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3 best ways to curb construction site falls

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Strict workplace safety regulations can successfully reduce construction site falls, according to the World Health Organization (WHO).

This is crucial information for construction site managers as more than 28% of accidents on construction sites are falls from heights. But, what workplace regulations should you implement to safeguard your workers?

 Ongoing training 

All construction workers will go through a vigorous training program which will allow them to work on building sites and in similar environments. Despite these programs including health and safety training, 55% of construction workers feel they need more training in this area. It’s important that ongoing safety training is given to construction workers as regulations frequently change. Further training is also beneficial as it refreshes workers’ minds and may educate them in something they’d forgotten about.

Provide the appropriate equipment

As an employer, it’s your duty to provide the appropriate equipment to your workers. Items such as fall arrest systems should be given to all workers working at heights. Scaffolding should be carefully erected and checked over regularly for issues. Personal Protective Equipment (PPE) must be supplied to all construction site workers.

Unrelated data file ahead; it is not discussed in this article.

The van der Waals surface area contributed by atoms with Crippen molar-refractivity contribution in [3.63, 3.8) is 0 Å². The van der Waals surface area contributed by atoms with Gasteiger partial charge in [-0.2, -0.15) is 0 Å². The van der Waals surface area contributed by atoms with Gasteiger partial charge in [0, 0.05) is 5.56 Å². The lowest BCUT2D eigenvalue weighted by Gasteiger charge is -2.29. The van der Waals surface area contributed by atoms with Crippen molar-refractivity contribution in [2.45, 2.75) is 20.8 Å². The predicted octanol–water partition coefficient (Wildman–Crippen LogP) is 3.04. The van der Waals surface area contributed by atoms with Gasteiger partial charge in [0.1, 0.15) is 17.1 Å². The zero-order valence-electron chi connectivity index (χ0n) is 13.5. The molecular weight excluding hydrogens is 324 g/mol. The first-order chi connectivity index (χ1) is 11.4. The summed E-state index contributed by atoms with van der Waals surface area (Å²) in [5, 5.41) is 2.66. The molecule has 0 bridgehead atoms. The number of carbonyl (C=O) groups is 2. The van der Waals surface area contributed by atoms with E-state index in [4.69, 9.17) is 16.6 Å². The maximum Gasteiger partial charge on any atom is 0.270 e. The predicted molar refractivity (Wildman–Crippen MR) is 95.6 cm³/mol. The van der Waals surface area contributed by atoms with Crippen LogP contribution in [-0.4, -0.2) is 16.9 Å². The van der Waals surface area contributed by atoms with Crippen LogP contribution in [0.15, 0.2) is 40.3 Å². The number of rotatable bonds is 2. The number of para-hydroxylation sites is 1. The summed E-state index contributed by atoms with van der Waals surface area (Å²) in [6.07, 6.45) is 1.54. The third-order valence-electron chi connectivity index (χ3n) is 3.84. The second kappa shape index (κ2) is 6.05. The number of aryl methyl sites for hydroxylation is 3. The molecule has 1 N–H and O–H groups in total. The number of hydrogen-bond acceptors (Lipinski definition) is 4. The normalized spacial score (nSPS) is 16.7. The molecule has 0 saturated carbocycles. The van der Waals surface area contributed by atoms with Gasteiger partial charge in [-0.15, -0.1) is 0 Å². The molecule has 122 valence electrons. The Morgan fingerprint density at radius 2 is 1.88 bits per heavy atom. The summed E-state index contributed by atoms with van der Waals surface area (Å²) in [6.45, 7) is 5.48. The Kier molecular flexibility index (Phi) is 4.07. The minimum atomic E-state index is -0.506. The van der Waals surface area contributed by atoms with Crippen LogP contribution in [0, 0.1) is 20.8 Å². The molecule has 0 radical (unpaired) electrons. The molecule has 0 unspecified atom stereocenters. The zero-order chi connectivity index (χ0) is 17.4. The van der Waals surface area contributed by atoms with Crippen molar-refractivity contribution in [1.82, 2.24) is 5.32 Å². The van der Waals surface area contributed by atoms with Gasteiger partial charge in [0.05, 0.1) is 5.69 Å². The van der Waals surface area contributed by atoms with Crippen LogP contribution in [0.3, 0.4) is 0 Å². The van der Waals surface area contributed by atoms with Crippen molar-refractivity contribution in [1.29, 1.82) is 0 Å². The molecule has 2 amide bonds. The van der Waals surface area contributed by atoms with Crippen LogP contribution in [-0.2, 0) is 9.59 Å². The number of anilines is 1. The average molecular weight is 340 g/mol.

Hard hats are particularly important as, in the event of a fall, they protect the head and brain from serious injury. In some parts of Africa, PPE use among construction workers is as low as 15.6%. A lack of PPE can result in serious injuries, which may even be life-threatening, following a fall. If you’re found responsible for this, the worker’s family will seek help from a wrongful death lawyer. Their job will involve getting justice and compensation for your negligence.

Utilize technology

Construction site workers who work alone are at risk because, if a fall happens, there’s no one around to help them. This can be prevented by always having at least two workers together at one time. However, this isn’t completely foolproof. It isn’t always cost effective, either, as the average wage for a construction worker in South Africa is R190,200 per year. An alternative option is to invest in lone worker safety devices.

These allow bosses to monitor the exact location of their workers. They also provide status updates and can be used by the worker should they get into trouble. They’re, therefore, ideal aids for workers who need urgent assistance following a fall.

Falls are a major health and safety concern on construction sites. This advice will help you to keep your workers safe from harm and to minimize the chance of a fall.

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